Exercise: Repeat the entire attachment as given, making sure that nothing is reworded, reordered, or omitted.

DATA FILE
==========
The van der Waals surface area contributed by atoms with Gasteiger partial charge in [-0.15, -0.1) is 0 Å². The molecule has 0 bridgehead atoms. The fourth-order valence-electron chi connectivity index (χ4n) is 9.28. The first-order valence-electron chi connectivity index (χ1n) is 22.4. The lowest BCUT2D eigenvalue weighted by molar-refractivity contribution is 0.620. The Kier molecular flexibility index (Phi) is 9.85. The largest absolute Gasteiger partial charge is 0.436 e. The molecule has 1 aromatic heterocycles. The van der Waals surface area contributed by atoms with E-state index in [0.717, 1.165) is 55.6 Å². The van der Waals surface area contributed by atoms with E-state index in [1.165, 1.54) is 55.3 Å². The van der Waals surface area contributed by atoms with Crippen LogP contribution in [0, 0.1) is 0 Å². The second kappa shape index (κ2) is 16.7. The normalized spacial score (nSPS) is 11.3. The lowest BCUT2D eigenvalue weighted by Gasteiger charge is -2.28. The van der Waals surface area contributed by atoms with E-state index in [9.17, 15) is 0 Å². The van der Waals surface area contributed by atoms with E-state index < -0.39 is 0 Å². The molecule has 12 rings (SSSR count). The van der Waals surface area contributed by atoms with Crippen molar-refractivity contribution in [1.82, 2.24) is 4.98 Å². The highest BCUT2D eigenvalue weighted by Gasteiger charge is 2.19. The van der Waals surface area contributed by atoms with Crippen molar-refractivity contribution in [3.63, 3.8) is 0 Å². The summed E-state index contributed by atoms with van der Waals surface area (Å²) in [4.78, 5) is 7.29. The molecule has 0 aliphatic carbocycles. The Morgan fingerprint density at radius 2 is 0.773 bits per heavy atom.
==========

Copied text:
The van der Waals surface area contributed by atoms with Gasteiger partial charge in [-0.15, -0.1) is 0 Å². The molecule has 0 bridgehead atoms. The fourth-order valence-electron chi connectivity index (χ4n) is 9.28. The first-order valence-electron chi connectivity index (χ1n) is 22.4. The lowest BCUT2D eigenvalue weighted by molar-refractivity contribution is 0.620. The Kier molecular flexibility index (Phi) is 9.85. The largest absolute Gasteiger partial charge is 0.436 e. The molecule has 1 aromatic heterocycles. The van der Waals surface area contributed by atoms with E-state index in [0.717, 1.165) is 55.6 Å². The van der Waals surface area contributed by atoms with E-state index in [1.165, 1.54) is 55.3 Å². The van der Waals surface area contributed by atoms with Crippen LogP contribution in [0, 0.1) is 0 Å². The second kappa shape index (κ2) is 16.7. The normalized spacial score (nSPS) is 11.3. The lowest BCUT2D eigenvalue weighted by Gasteiger charge is -2.28. The van der Waals surface area contributed by atoms with E-state index in [9.17, 15) is 0 Å². The van der Waals surface area contributed by atoms with E-state index < -0.39 is 0 Å². The molecule has 12 rings (SSSR count). The van der Waals surface area contributed by atoms with Crippen molar-refractivity contribution in [1.82, 2.24) is 4.98 Å². The highest BCUT2D eigenvalue weighted by Gasteiger charge is 2.19. The van der Waals surface area contributed by atoms with Crippen molar-refractivity contribution in [3.63, 3.8) is 0 Å². The summed E-state index contributed by atoms with van der Waals surface area (Å²) in [4.78, 5) is 7.29. The molecule has 0 aliphatic carbocycles. The Morgan fingerprint density at radius 2 is 0.773 bits per heavy atom.